- If you are asked by a guard to do something, you are expected to comply. Do not challenge their authority.
- If a prison guard is being rude, confrontational, or abusive towards you, do not fight back verbally or physically. As aforementioned, controlling your emotions is key.
- The prison runs on its own economic system. It's not unheard of for some guards to be on other inmates' payroll, and chances are, if you upset an inmate, you will also upset a prison guard on their payroll.
- Choose who you talk to and what you say very carefully. Anything you say or tell the guards can be used to hurt, manipulate, or betray you no matter how innocent you think it is. This especially includes badmouthing a guard to someone, which is a quick ticket to making a guard your worst enemy.
- Try to avoid discussing controversial subjects such as religion, politics, race, and personal feelings. Remember, the prison guards are not obligated to sort out your personal problems or care about you, and they most likely do not care about your complaints or issues.
5Communicating With Your Family
1Write letters and make phone calls. These are the two most important modes of communication into and out of prison. This will be the vital bridge between you and your family.
- Maintaining contact with family and friends will give you something to look forward to and keep some sense of normalcy during your incarceration.
- Learning about friends and family on the outside will motivate you to do everything you can to see them once again.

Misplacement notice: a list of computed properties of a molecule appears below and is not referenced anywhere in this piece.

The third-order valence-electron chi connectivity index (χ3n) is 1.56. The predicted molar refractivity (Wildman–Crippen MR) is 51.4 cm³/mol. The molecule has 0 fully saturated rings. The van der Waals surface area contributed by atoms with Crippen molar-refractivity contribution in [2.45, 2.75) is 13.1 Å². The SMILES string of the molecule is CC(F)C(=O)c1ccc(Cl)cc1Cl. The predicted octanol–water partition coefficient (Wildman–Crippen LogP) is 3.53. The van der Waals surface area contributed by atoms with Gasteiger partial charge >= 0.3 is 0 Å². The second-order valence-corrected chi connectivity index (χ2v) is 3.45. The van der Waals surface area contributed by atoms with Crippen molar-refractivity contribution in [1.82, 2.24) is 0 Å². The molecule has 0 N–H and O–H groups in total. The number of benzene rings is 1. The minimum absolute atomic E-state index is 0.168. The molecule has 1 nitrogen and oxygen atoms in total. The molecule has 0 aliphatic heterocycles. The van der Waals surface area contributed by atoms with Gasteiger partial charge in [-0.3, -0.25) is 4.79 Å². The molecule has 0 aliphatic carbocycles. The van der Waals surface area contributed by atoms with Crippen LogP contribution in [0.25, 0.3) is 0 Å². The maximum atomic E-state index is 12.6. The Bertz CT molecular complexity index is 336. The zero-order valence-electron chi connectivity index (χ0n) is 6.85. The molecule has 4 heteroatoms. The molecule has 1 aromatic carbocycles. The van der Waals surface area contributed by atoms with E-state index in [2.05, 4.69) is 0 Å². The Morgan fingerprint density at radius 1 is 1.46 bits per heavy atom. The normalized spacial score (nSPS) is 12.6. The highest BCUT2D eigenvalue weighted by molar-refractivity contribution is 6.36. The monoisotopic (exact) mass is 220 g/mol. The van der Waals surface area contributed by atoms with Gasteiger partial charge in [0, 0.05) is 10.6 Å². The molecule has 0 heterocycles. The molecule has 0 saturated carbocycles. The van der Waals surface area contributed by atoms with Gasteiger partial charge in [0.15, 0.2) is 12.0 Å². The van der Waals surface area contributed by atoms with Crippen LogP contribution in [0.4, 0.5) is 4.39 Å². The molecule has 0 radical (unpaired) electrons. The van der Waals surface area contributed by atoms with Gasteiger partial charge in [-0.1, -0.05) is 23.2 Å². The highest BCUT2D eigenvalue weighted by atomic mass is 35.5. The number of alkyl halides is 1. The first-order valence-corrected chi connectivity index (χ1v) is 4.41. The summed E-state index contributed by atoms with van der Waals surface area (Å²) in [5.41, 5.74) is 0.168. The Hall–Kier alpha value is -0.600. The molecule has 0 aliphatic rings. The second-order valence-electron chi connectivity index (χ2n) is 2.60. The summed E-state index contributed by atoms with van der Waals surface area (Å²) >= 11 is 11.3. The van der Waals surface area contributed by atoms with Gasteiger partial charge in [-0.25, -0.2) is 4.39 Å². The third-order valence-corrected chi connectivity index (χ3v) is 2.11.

2Do not abandon your role. If you are a father, husband, mother, or wife, do your best to maintain that role with your family while in prison.
- Try to make it easy for your spouse and children to speak to you and talk about family life as much as possible during phone conversations and in letters.
- Trust your family. Do not let the failures of all those around you influence how you feel or treat your family members.
- Overlook the little things and focus on the bigger picture. If you get upset and give your spouse the “silent treatment,” it could last forever.
- Let your children, if you have any, unite your family not divide it. Don’t let them take sides and make sure you are doing whatever you can to encourage and support their goals.
- Be polite and don’t be afraid to apologize when you are wrong. The odds are already against by going to prison.